Back 2 School: Taking the IoT to Space

President Kennedy famously stood before Congress on May 25, 1961 to challenge the nation. "I believe that this nation should commit itself to achieving the goal, before this decade is out, of landing a man on the moon and returning him safely to the earth,” he said. And before a live, worldwide TV broadcast on July 20, 1969, the Apollo 11 astronauts realized his dream and became the first to walk on the moon.

While this was undoubtedly a monumental moment for human history, the President’s ambitious call for space travel also marked a transformation for engineering. 

Up to that point, engineering was largely a build and break process. The basic idea being that you’d figure out why something broke, and then build it better. However, this approach could never support a successful space program. President Kennedy’s demand forced the scientific and engineering communities to change to a predictive process.

This development of predictive methods would ultimately lead to PTC’s legacy and the launch of its first parametric, associative feature-based, solid modeling software in 1988. Today, the industry is evolving once again – this time because of the Internet of Things (IoT).

The Sky’s the Limit – Or Is It?

During the nine years of the Apollo program, American support fluctuated between 35 and 45 percent according to opinion polls. Even after the moon landing, 53 percent felt it wasn’t worth the expense. As three new crewmembers just arrived on the International Space Station a month after their initial Sept. 23 liftoff, it’s hard to believe there was a time when most doubted the space program altogether.

Likewise, there are also skeptics of IoT, despite or maybe because of all the hype surrounding it. However, the consensus is pretty clear that IoT is poised to change everything. And the people and companies that have been among the first to embrace and understand its potential are already seeing why. 

To help bring the concept of IoT into a tangible experience, approximately 25 industry analysts came together for an interactive IoT workshop held at PTC. Working directly in the CAD software and IoT platform, the analysts took part in a space program of their own as they interacted with a smart, connected product – a Mars rover.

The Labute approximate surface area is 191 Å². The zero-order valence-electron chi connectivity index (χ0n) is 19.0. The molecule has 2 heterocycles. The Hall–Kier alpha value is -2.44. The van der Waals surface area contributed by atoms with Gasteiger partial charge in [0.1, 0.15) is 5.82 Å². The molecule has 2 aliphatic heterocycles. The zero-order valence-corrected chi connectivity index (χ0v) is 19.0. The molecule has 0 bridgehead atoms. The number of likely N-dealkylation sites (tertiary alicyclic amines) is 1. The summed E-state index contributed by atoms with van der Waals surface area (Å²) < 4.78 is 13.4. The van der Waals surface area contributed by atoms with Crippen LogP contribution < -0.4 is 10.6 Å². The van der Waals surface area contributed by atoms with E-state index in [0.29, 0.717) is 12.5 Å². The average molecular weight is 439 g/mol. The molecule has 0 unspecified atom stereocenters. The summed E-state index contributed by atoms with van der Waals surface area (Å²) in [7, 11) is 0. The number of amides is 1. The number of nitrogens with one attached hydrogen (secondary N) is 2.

Following step-by-step instructions, the analysts-turned-students learned first-hand how the digital and physical worlds are colliding and how IoT and augmented reality are changing the design process. With an iPad, each analyst could see a full-scale 3D version of their rover, right down to the exterior coloring they selected. The workshop instructors also demonstrated how the driver of a rover could use a heads-up display, or a transparent overlay of data that doesn’t require users to look away from their usual viewpoint, to navigate a hypothetical dust storm on Mars using real-time data from the rover’s sensors.

“Augmented reality is about the bridges between the physical and the digital, and how humans can live, work, and shape both. And that’s what this workshop delivered: designing in the digital world, trialing in the augmented world, and then seeing the result operate in the real world (or as close as we can during a workshop),” said Ramon T. Llamas, research manager, wearables and mobile phones, IDC. “What I liked most about it was that PTC’s platform demonstrated both its simplicity and its comprehensiveness, enough to the point so that we could design, customize, and execute in rather short fashion. It’s a platform that, once in the hands of customers, can push boundaries and drive productivity.”

Lessons Learned

Are you interested in ‘going back to school’ and learning more about IoT? Take advantage of several massive online open courses (MOOC) available through Udemy, the world’s online learning marketplace at the links below. Each course is available for free and is self-paced to fit your schedule and interests.